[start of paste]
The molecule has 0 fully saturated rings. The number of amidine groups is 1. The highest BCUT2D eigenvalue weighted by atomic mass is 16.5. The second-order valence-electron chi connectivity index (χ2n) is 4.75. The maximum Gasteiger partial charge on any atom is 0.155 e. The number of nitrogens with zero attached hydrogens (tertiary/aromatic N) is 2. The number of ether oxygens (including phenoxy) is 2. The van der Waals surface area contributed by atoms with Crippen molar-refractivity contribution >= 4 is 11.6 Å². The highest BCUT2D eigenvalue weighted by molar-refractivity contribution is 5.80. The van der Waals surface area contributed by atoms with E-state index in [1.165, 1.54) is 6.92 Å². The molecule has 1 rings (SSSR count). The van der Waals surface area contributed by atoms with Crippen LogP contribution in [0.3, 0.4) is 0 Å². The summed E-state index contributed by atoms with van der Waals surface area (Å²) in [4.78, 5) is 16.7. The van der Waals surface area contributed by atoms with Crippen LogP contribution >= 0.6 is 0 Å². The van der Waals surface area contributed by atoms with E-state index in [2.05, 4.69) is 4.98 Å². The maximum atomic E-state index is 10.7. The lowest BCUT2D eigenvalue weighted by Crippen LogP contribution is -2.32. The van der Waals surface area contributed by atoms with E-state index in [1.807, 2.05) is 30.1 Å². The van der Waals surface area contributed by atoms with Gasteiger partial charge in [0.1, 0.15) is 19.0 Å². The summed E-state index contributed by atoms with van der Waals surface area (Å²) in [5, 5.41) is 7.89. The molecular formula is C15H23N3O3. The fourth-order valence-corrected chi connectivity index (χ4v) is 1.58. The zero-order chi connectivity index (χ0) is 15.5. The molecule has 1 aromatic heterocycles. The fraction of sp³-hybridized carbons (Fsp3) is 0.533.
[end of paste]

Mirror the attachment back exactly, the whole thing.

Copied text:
The molecule has 0 fully saturated rings. The number of amidine groups is 1. The highest BCUT2D eigenvalue weighted by atomic mass is 16.5. The second-order valence-electron chi connectivity index (χ2n) is 4.75. The maximum Gasteiger partial charge on any atom is 0.155 e. The number of nitrogens with zero attached hydrogens (tertiary/aromatic N) is 2. The number of ether oxygens (including phenoxy) is 2. The van der Waals surface area contributed by atoms with Crippen molar-refractivity contribution >= 4 is 11.6 Å². The highest BCUT2D eigenvalue weighted by molar-refractivity contribution is 5.80. The van der Waals surface area contributed by atoms with E-state index in [1.165, 1.54) is 6.92 Å². The molecule has 1 rings (SSSR count). The van der Waals surface area contributed by atoms with Crippen LogP contribution in [0.3, 0.4) is 0 Å². The summed E-state index contributed by atoms with van der Waals surface area (Å²) in [4.78, 5) is 16.7. The van der Waals surface area contributed by atoms with Crippen LogP contribution >= 0.6 is 0 Å². The van der Waals surface area contributed by atoms with E-state index in [2.05, 4.69) is 4.98 Å². The maximum atomic E-state index is 10.7. The lowest BCUT2D eigenvalue weighted by Crippen LogP contribution is -2.32. The van der Waals surface area contributed by atoms with E-state index in [1.807, 2.05) is 30.1 Å². The van der Waals surface area contributed by atoms with Gasteiger partial charge in [0.1, 0.15) is 19.0 Å². The summed E-state index contributed by atoms with van der Waals surface area (Å²) in [5, 5.41) is 7.89. The molecular formula is C15H23N3O3. The fourth-order valence-corrected chi connectivity index (χ4v) is 1.58. The zero-order chi connectivity index (χ0) is 15.5. The molecule has 1 aromatic heterocycles. The fraction of sp³-hybridized carbons (Fsp3) is 0.533.